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tracing calculations RRS feed

  • Question

  • I am trying to figure out if there is a way to trace or track what calculations are being made when a cell is calculated.  I've seen other questions of this sort but I didn't find any answers which could help in my situation.

    BACKGROUND:  I have a workbook that contains about 5 sheets and I am trying to improve it's performance.  As part of that I am using an add-in which adds a custom button to the toolbar which, when clicked, recalculates the currently selected range and displays how long that takes.  I can also add code to my VBA functions so that the time to run a specific function is also displayed if that function is run when the range is calculated.  (So the results would display something like: "Sheet1!$C$5 100 ms, Proc:CountWeeks 50 ms" if cell C5 calls the CountWeeks UDF.)  This add-in has worked fine in other workbooks/sheets and while I realize the timing functions cause a little overhead, this has been very useful.

    Now in the workbook in question, the results I am getting for calculating any cell, even a blank/empty cell, are orders of magnitude greater than the functions being called.  For example, if I time the calculation of a blank cell, it is taking around 250-300 msecs.  If I time a calculation of a single cell calling one UDF, the UDF might take around 10-50 msecs but the cell is taking a total of 250-300 msecs again.  Basically, when any cell is calculated something else is being calculated or running that is taking a bunch of time.  I've tried removing any conditional formatting as a test and that hasn't helped.  I've also tried removing any obvious VOLATILE functions which might be recalculated but that hasn't helped either.

    So maybe this is being caused by some kind of garbage collection routines or something like that but is there any way that I can track which cells/formulas are being calculation when I call Range.Calculate?  Maybe I have some cells that have VOLATILE formulas that I didn't realize so they are being calculated also.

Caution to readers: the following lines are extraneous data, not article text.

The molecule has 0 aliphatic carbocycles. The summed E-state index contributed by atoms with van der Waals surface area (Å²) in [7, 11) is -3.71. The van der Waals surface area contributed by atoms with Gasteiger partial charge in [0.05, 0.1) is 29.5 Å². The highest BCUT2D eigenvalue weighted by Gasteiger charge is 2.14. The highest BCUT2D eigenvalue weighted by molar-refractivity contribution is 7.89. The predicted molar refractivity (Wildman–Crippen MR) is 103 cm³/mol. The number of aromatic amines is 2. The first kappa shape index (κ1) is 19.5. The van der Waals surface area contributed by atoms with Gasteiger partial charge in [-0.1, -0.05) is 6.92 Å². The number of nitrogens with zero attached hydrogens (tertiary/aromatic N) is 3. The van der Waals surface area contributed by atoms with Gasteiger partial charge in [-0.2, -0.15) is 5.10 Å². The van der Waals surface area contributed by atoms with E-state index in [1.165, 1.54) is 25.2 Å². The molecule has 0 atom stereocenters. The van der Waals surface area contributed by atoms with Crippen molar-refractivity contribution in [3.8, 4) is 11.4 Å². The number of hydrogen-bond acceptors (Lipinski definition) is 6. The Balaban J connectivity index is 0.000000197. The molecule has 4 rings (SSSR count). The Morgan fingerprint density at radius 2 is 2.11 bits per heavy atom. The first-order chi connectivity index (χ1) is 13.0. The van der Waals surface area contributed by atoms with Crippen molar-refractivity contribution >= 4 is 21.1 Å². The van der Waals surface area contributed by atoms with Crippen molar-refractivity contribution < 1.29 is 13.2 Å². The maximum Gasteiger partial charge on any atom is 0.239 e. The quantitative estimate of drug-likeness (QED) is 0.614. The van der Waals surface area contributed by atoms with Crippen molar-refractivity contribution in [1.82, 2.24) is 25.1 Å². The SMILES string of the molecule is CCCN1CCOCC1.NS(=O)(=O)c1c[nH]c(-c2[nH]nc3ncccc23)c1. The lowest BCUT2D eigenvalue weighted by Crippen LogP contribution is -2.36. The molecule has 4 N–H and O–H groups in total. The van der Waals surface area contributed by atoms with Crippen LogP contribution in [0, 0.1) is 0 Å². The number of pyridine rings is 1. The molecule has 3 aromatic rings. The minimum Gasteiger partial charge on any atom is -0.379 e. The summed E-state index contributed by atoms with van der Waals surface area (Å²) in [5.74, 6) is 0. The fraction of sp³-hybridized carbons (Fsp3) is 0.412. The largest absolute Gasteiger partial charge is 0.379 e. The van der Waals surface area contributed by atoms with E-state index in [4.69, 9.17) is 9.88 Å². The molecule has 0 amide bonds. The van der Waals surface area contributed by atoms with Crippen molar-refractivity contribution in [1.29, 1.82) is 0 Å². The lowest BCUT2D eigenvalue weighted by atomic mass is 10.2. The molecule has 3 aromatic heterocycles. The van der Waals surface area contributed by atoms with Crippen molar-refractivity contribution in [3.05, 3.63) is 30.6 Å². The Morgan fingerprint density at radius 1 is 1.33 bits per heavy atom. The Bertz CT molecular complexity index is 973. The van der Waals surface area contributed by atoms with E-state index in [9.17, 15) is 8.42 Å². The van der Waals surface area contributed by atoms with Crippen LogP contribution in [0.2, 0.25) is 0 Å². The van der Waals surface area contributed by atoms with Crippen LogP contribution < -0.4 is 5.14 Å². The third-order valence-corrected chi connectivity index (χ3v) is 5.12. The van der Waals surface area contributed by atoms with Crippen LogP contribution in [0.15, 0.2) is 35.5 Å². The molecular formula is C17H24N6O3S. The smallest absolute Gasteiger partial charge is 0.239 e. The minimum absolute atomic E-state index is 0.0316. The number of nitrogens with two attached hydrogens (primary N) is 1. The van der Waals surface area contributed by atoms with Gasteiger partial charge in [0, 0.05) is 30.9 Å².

Wednesday, September 10, 2014 9:47 PM

Answers

  • You can trap and store calls to UDFs with something like this

    '''' ThisWorkbook module
    
    Private Sub Workbook_SheetChange(ByVal Sh As Object, ByVal Target As Range)
    ' note this fires after a sheetChange has triggered calulations and UDF calls
        If gbDebug Then
            RecordCalls "SheetChange", Target
        End If
    
    End Sub
    '
    ''''' code in normal module ''''''
    
    Public gFunCalls() As String
    Public glIndex As Long
    Public gbDebug As Boolean
    
    Sub StartDebug()
        Erase gFunCalls: glIndex = 0
        gbDebug = True
    End Sub
    Function foo(arg)
       ' Application.Volatile  ' << change
        If gbDebug Then
            RecordCalls "foo", Application.caller
        End If
        foo = arg + 1
    
    End Function
    
    Sub RecordCalls(func As String, caller As Range)
        On Error GoTo errH